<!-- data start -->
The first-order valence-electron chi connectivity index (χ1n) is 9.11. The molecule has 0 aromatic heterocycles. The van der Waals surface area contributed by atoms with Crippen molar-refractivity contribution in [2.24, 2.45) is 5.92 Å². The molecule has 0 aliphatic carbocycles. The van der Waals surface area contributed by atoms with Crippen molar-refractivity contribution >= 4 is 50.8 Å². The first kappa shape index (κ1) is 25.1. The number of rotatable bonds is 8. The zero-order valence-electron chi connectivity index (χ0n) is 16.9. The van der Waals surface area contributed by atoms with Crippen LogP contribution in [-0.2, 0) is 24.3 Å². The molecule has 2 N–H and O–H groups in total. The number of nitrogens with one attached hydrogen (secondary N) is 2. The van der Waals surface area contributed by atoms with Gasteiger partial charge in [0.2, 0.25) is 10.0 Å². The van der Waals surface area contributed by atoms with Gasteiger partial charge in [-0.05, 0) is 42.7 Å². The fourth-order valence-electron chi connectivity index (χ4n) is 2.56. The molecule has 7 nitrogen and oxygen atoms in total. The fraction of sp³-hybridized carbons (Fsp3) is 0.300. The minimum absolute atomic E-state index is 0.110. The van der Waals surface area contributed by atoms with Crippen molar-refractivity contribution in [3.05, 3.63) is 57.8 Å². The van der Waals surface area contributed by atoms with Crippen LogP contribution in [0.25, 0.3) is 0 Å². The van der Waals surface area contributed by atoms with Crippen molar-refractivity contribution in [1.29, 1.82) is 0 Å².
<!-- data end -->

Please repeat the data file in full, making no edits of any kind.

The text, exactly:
The first-order valence-electron chi connectivity index (χ1n) is 9.11. The molecule has 0 aromatic heterocycles. The van der Waals surface area contributed by atoms with Crippen molar-refractivity contribution in [2.24, 2.45) is 5.92 Å². The molecule has 0 aliphatic carbocycles. The van der Waals surface area contributed by atoms with Crippen molar-refractivity contribution >= 4 is 50.8 Å². The first kappa shape index (κ1) is 25.1. The number of rotatable bonds is 8. The zero-order valence-electron chi connectivity index (χ0n) is 16.9. The van der Waals surface area contributed by atoms with Crippen LogP contribution in [-0.2, 0) is 24.3 Å². The molecule has 2 N–H and O–H groups in total. The number of nitrogens with one attached hydrogen (secondary N) is 2. The van der Waals surface area contributed by atoms with Gasteiger partial charge in [0.2, 0.25) is 10.0 Å². The van der Waals surface area contributed by atoms with Gasteiger partial charge in [-0.05, 0) is 42.7 Å². The fourth-order valence-electron chi connectivity index (χ4n) is 2.56. The molecule has 7 nitrogen and oxygen atoms in total. The fraction of sp³-hybridized carbons (Fsp3) is 0.300. The minimum absolute atomic E-state index is 0.110. The van der Waals surface area contributed by atoms with Crippen molar-refractivity contribution in [3.05, 3.63) is 57.8 Å². The van der Waals surface area contributed by atoms with Crippen LogP contribution in [0.25, 0.3) is 0 Å². The van der Waals surface area contributed by atoms with Crippen molar-refractivity contribution in [1.29, 1.82) is 0 Å².